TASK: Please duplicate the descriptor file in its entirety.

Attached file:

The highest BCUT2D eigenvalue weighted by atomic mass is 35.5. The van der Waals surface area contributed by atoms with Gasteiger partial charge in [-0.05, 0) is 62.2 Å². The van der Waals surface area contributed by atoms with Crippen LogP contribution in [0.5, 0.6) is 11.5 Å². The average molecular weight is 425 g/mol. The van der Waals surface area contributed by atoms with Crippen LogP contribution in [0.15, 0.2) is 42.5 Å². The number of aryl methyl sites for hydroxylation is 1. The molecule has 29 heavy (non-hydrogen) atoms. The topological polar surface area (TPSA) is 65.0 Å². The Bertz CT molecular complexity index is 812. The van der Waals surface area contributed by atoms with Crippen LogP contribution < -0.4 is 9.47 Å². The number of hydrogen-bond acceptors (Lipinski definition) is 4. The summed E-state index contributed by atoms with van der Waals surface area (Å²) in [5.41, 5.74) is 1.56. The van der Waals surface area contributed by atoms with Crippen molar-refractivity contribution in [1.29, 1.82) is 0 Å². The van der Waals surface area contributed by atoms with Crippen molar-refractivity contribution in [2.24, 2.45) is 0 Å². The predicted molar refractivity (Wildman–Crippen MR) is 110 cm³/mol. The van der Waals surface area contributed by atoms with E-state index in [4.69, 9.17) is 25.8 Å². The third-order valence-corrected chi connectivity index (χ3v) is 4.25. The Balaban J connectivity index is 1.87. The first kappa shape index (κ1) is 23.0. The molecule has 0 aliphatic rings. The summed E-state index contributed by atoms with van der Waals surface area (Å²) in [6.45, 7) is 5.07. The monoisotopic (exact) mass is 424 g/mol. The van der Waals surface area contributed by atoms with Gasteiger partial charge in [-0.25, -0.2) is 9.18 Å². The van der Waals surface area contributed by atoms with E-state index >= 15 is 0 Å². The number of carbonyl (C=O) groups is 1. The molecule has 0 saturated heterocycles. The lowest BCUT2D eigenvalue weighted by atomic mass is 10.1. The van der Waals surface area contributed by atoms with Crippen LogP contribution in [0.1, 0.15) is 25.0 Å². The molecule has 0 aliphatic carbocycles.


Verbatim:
The highest BCUT2D eigenvalue weighted by atomic mass is 35.5. The van der Waals surface area contributed by atoms with Gasteiger partial charge in [-0.05, 0) is 62.2 Å². The van der Waals surface area contributed by atoms with Crippen LogP contribution in [0.5, 0.6) is 11.5 Å². The average molecular weight is 425 g/mol. The van der Waals surface area contributed by atoms with Crippen LogP contribution in [0.15, 0.2) is 42.5 Å². The number of aryl methyl sites for hydroxylation is 1. The molecule has 29 heavy (non-hydrogen) atoms. The topological polar surface area (TPSA) is 65.0 Å². The Bertz CT molecular complexity index is 812. The van der Waals surface area contributed by atoms with Crippen LogP contribution < -0.4 is 9.47 Å². The number of hydrogen-bond acceptors (Lipinski definition) is 4. The summed E-state index contributed by atoms with van der Waals surface area (Å²) in [5.41, 5.74) is 1.56. The van der Waals surface area contributed by atoms with Crippen molar-refractivity contribution in [1.29, 1.82) is 0 Å². The van der Waals surface area contributed by atoms with Crippen molar-refractivity contribution in [2.24, 2.45) is 0 Å². The predicted molar refractivity (Wildman–Crippen MR) is 110 cm³/mol. The van der Waals surface area contributed by atoms with E-state index in [4.69, 9.17) is 25.8 Å². The third-order valence-corrected chi connectivity index (χ3v) is 4.25. The Balaban J connectivity index is 1.87. The first kappa shape index (κ1) is 23.0. The molecule has 0 aliphatic rings. The summed E-state index contributed by atoms with van der Waals surface area (Å²) in [6.45, 7) is 5.07. The monoisotopic (exact) mass is 424 g/mol. The van der Waals surface area contributed by atoms with Gasteiger partial charge in [-0.25, -0.2) is 9.18 Å². The van der Waals surface area contributed by atoms with E-state index >= 15 is 0 Å². The number of carbonyl (C=O) groups is 1. The molecule has 0 saturated heterocycles. The lowest BCUT2D eigenvalue weighted by atomic mass is 10.1. The van der Waals surface area contributed by atoms with Crippen LogP contribution in [0.1, 0.15) is 25.0 Å². The molecule has 0 aliphatic carbocycles.